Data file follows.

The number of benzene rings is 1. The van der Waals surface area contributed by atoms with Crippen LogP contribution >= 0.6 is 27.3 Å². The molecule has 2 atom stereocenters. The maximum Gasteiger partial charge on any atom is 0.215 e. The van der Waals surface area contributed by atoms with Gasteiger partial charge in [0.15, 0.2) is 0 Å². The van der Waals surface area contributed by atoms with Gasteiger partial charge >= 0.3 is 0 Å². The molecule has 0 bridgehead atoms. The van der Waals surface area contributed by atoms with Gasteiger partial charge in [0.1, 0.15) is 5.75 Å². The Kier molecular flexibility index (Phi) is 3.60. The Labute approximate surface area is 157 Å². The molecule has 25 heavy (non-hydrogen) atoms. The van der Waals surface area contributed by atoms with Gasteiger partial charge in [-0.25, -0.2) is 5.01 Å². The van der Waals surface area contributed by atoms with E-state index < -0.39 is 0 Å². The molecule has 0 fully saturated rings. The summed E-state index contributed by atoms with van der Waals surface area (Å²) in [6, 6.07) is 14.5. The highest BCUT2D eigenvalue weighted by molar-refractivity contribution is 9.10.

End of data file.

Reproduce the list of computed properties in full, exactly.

The number of benzene rings is 1. The van der Waals surface area contributed by atoms with Crippen LogP contribution >= 0.6 is 27.3 Å². The molecule has 2 atom stereocenters. The maximum Gasteiger partial charge on any atom is 0.215 e. The van der Waals surface area contributed by atoms with Gasteiger partial charge in [0.15, 0.2) is 0 Å². The van der Waals surface area contributed by atoms with Gasteiger partial charge >= 0.3 is 0 Å². The molecule has 0 bridgehead atoms. The van der Waals surface area contributed by atoms with Gasteiger partial charge in [0.1, 0.15) is 5.75 Å². The Kier molecular flexibility index (Phi) is 3.60. The Labute approximate surface area is 157 Å². The molecule has 25 heavy (non-hydrogen) atoms. The van der Waals surface area contributed by atoms with Gasteiger partial charge in [-0.25, -0.2) is 5.01 Å². The van der Waals surface area contributed by atoms with E-state index < -0.39 is 0 Å². The molecule has 0 fully saturated rings. The summed E-state index contributed by atoms with van der Waals surface area (Å²) in [6, 6.07) is 14.5. The highest BCUT2D eigenvalue weighted by molar-refractivity contribution is 9.10.